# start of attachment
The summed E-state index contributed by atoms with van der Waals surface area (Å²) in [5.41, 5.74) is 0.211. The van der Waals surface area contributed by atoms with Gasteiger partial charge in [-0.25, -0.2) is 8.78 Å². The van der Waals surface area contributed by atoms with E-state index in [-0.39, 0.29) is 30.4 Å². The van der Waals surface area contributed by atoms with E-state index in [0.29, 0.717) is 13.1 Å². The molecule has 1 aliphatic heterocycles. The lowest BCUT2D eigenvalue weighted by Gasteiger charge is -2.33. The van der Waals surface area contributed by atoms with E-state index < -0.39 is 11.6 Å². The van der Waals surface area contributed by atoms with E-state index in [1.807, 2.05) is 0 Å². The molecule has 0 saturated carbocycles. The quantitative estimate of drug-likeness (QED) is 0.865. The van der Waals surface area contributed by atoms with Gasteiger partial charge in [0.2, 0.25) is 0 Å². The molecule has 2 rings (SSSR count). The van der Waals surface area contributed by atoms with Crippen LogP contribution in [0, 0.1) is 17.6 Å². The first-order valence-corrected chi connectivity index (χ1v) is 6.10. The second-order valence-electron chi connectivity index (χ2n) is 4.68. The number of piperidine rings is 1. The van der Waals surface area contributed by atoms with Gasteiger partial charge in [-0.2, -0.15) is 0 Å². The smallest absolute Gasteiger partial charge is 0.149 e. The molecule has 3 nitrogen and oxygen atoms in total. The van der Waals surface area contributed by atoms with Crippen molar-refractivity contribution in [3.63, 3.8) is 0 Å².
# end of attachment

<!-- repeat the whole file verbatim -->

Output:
The summed E-state index contributed by atoms with van der Waals surface area (Å²) in [5.41, 5.74) is 0.211. The van der Waals surface area contributed by atoms with Gasteiger partial charge in [-0.25, -0.2) is 8.78 Å². The van der Waals surface area contributed by atoms with E-state index in [-0.39, 0.29) is 30.4 Å². The van der Waals surface area contributed by atoms with E-state index in [0.29, 0.717) is 13.1 Å². The molecule has 1 aliphatic heterocycles. The lowest BCUT2D eigenvalue weighted by Gasteiger charge is -2.33. The van der Waals surface area contributed by atoms with E-state index < -0.39 is 11.6 Å². The van der Waals surface area contributed by atoms with E-state index in [1.807, 2.05) is 0 Å². The molecule has 0 saturated carbocycles. The quantitative estimate of drug-likeness (QED) is 0.865. The van der Waals surface area contributed by atoms with Gasteiger partial charge in [0.2, 0.25) is 0 Å². The molecule has 2 rings (SSSR count). The van der Waals surface area contributed by atoms with Crippen LogP contribution in [0, 0.1) is 17.6 Å². The first-order valence-corrected chi connectivity index (χ1v) is 6.10. The second-order valence-electron chi connectivity index (χ2n) is 4.68. The number of piperidine rings is 1. The van der Waals surface area contributed by atoms with Gasteiger partial charge in [-0.2, -0.15) is 0 Å². The smallest absolute Gasteiger partial charge is 0.149 e. The molecule has 3 nitrogen and oxygen atoms in total. The van der Waals surface area contributed by atoms with Crippen molar-refractivity contribution in [3.63, 3.8) is 0 Å².